New Power Source for Polywell?

Discuss the technical details of an "open source" community-driven design of a polywell reactor.

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KitemanSA
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New Power Source for Polywell?

Post by KitemanSA »

Greetings,
Might these be a good power source for a small scale "continuous" Polywell?

http://www.nature.com/news/2009/090311/ ... 9.156.html

D Tibbets
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Post by D Tibbets »

Maby? Appears to be a way to increase the charge/ discharge cycle in lithium bateries. But I'm guessing they would still be way to slow to to be used as capaciters. In mobile applications like electric cars they would be benificial, but in a static application a larger bank of lead acid car bateries would be much cheaper. And, to charge the batteries at a faster rate, you need corespondingly higher power chargers.


Dan Tibbets
To error is human... and I'm very human.

Roger
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Post by Roger »

D Tibbets wrote: And, to charge the batteries at a faster rate, you need correspondingly higher power chargers.


Dan Tibbets
Yup, I have witnessed this in the Radio Control Hobby. A nice charger for Ni-Cads was $40, Fast charg a 1500ma battery in 15 minutes. Then the 2000ma Nicads came out.....Then the N-Mh batts came out, 2000ma then 2300ma.
Nowadays a nice Li poly charger is $200-$300, batteries are 2000ma to 3000ma now. Chargers use micro processors to manage charging, cells get balanced.

The neat thing about Li poly is compared to Nicads, they can be charged very fast, 3000 milli amps in just a few minutes. (Well, less than 15 minutes. compared to 1500ma Nicads.

Plus N-Mh needs to be stored in a semi charged state and monitored. Failure to maintain the N-Mh properly causes premature failure.
I like the p-B11 resonance peak at 50 KV acceleration. In2 years we'll know.

KitemanSA
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Post by KitemanSA »

D Tibbets wrote:Maby? Appears to be a way to increase the charge/ discharge cycle in lithium bateries. But I'm guessing they would still be way to slow to to be used as capaciters. In mobile applications like electric cars they would be benificial, but in a static application a larger bank of lead acid car bateries would be much cheaper. And, to charge the batteries at a faster rate, you need corespondingly higher power chargers.
Dan Tibbets
Sorry the link is worthless now. I should have copied the relavent parts and posted them here. The part I was interested in was the 9 second discharge capability. No, this isn't a capacitor, but it may provide good power for a cryo-copper MaGrid. Could run "steady-state" for ~9 seconds with very limited base load power requirements. This may be semi-pro level power at hobby level prices.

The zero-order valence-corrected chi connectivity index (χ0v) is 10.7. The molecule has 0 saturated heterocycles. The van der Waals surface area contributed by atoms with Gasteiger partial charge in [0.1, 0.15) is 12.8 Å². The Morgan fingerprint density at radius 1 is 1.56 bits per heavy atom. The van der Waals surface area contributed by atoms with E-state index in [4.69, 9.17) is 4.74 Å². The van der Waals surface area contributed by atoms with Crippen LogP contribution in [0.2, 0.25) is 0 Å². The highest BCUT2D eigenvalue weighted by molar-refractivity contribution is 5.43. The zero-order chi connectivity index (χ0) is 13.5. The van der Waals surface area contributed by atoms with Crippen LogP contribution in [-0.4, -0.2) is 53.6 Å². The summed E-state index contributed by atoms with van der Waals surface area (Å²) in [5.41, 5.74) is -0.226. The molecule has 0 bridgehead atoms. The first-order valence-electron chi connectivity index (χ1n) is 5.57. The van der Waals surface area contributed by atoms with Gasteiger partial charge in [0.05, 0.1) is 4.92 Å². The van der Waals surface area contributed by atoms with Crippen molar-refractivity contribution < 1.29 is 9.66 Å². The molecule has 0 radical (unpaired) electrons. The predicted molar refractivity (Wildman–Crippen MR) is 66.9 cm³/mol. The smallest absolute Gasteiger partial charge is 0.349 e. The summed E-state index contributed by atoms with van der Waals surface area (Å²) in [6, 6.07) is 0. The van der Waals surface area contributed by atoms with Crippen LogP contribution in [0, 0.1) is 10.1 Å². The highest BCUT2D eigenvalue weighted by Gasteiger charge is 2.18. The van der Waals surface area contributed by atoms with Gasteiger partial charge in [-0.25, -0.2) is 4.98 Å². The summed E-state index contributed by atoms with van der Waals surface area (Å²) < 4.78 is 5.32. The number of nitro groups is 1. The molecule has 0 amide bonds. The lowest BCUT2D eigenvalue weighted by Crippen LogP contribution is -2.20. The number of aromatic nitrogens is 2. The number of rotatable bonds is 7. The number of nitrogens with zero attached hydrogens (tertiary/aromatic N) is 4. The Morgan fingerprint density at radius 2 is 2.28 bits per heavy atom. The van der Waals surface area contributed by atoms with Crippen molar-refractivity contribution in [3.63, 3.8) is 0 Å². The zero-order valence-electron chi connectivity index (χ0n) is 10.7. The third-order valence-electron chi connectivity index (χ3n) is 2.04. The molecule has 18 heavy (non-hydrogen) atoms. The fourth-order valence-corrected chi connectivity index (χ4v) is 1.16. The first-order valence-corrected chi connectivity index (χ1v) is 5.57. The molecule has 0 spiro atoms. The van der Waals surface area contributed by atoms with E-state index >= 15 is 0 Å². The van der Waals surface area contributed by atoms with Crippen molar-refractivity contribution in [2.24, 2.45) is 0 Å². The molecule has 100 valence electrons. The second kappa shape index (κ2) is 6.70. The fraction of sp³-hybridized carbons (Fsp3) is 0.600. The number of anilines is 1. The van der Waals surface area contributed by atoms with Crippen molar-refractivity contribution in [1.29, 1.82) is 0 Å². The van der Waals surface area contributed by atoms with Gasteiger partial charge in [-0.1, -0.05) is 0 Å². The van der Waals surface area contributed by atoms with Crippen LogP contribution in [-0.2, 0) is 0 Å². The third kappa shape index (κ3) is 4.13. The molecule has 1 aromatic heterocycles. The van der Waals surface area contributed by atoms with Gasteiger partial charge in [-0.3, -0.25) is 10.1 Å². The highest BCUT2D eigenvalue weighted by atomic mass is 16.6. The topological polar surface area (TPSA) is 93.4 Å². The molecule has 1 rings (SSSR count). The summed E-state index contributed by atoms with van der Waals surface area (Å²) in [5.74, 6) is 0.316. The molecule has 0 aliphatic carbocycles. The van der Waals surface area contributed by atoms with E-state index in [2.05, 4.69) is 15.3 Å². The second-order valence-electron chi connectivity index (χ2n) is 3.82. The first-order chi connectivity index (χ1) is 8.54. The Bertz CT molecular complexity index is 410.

D Tibbets
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Post by D Tibbets »

Hmm... 10,000 AA lithuim batteries (2000mA each (probably more)) would give 10,000 amps (at 1.5 V)for 2 seconds if they could discharge fast enough.
Car lead acid batteries, each with 500 cold cranking amps, would require 20 batteries to do the same (at 12V), except they could probably run over 5-10 times longer. Costs should heavily faver the lead acid car batteries.

I don't know how many volts would be required to drive that many amps through a cooled copper wire, but the 12 volt car batteries would have the advantage here.

I'm unsure why EMC used capaciters to drive the magnets, unless thier low budget scrounging obtained the capaciters at a cheaper price than the required number of car bateries (which I believe they used to drive thier electron guns).

Dan Tibbets
To error is human... and I'm very human.

choff
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Post by choff »

I recall something about rv batteries being used.
CHoff

D Tibbets
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Post by D Tibbets »

choff wrote:I recall something about rv batteries being used.
I think you may be right. RV or deep cycle batteries can be discharged to a lower level repeatedly without damage that can occur in car or starter batteries, but they cannot give as much maximum power, so in the given example maby 25-40( or more?) batteries might be needed.

http://www.windsun.com/Batteries/Battery_FAQ.htm

Dan Tibbets
To error is human... and I'm very human.

KitemanSA
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Post by KitemanSA »

I do wish I had saved that article, but from what I remember, the claim was that the battery could efficiently dump in 9 seconds all the energy that a battery the capacity of a typical Li AA could dump in the 15-30 minutes one usually gets. If this is the case, we are talking not 10,000 but more like 50 to 100. That seems a reasonable power pack, no?

Heck, even at $20 per battery, I could afford that!

Mike Holmes
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Post by Mike Holmes »

The bright boys at MIT seem to have a solution: http://www.sciencedaily.com/releases/20 ... 153408.htm

Mike

KitemanSA
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Post by KitemanSA »

Mike Holmes wrote:The bright boys at MIT seem to have a solution: http://www.sciencedaily.com/releases/20 ... 153408.htm

Mike
That is the same battery I noted at the intro. Unfortunately, my source hides the article after a few days. I think I will look for better sources from now on.

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